Sunday, August 23, 2009


Panama City feels like a cross between Havana and Hong Kong. Like Havana, its downtown "Casco Viejo" displays the faded elegance of dilapidated balconied buildings alongside ruined colonial churches. Though gentrification is driving out the working class families who lounge in living rooms that open right on to the street, for the time being the area is still edgy and cheap enough to be a backpacker's dream. Like Hong Kong, on the other hand, on the other side of the bay the Panamanian capital is a city of high rises and unabated construction. Soon it is due to be home of nine of the ten tallest buildings in Latin America, and the speed at which the towers go up seems hardly to have been affected by the global financial crisis which elsewhere has hit property especially hard.

Panama spans the various epochs of colonialism that shaped first Havana, as one of the fortified cities shepherding silver and gold bullion from South American mines to Spanish ports, and then Hong Kong, as a vital node in a global network of free trade. Even now, Panama is shaped mostly by the wealth the flows through it, whether that be thanks to its new-found prominence at the end of the Central American gringo trail, or the combination of speculation and money-laundering that have fuelled its real estate boom.

Above all, Panama is still shaped by the canal without which it would never have existed as an independent country. You can sit and watch the container ships pass through the locks at either Miraflores (at the Pacific end of the transit) or Gatún (at the Caribbean). Each is carrying perhaps millions of dollars' worth of merchandise, and paying hundreds of thousands for the privilege of taking its goods through the isthmus rather than the long way around South America, via Cape Horn. In turn, the size of the canal locks has long determined the breadth and length of the majority of the world's ocean-going container fleet. Only now, with a new breed of "post-Panamax" ships, is the canal to be widened and deepened, at a cost of up to $5 billion.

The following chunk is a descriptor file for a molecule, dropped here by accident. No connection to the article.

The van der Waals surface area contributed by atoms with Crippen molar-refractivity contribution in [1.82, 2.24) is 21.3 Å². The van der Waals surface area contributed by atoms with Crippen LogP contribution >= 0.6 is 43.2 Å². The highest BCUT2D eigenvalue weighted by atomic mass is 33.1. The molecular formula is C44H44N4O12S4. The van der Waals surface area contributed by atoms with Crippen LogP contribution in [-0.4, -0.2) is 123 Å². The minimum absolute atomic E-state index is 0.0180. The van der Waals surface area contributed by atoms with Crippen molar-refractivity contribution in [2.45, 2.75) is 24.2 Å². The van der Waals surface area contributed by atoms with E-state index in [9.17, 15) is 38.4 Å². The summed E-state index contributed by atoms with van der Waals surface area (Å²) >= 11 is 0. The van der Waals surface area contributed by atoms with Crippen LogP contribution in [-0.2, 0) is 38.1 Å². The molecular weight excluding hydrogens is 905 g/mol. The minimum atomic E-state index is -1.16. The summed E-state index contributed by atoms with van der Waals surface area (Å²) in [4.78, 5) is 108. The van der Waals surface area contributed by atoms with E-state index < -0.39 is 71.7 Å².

Panama has always flourished by siphoning off some of the capital that flows through its borders. In turn, however, it has always been vulnerable to those who wish to prey on its own parasitism. In the sixteenth and seventeenth century, these were pirates, most notably the Welsh privateer Henry Morgan who destroyed the first incarnation of Panama City and repeatedly attacked the fortresses (such as San Lorenzo and Portobelo) that guarded its Caribbean flanks. Today the profiteers are the more anonymous and decidedly less romantic figures of the bankers, real estate agents, and construction interests, as well of course as the usual litany of corrupt official in the public sector.

For the spoils of Panama's fortune have hardly been divided equally, and indeed have been the ruin of many. The canal itself, and the railway that preceded it, was only built at the cost of tens of thousands of lives from among the labor force that flocked from around the Caribbean and across the world. Some of the survivors' descendants now live in cities such as Colón, which is essentially one large (and rather dangerous) slum, avoided by backpackers and speculators alike.

When I was in Colón, in a city-center mall with plenty of vacant store lots that had rather over-optimistically been built to attract cruise passengers, hundreds of senior citizens were patiently sitting in line. They were there to register with a scheme promulgated by the new president, Ricardo Martinelli, whose government has pledged them a pension of $100 a month. This handout is no doubt a populist gesture, but for those who aren't in a position to start sailing under a black flag or Jolly Roger, such gestures are welcome.

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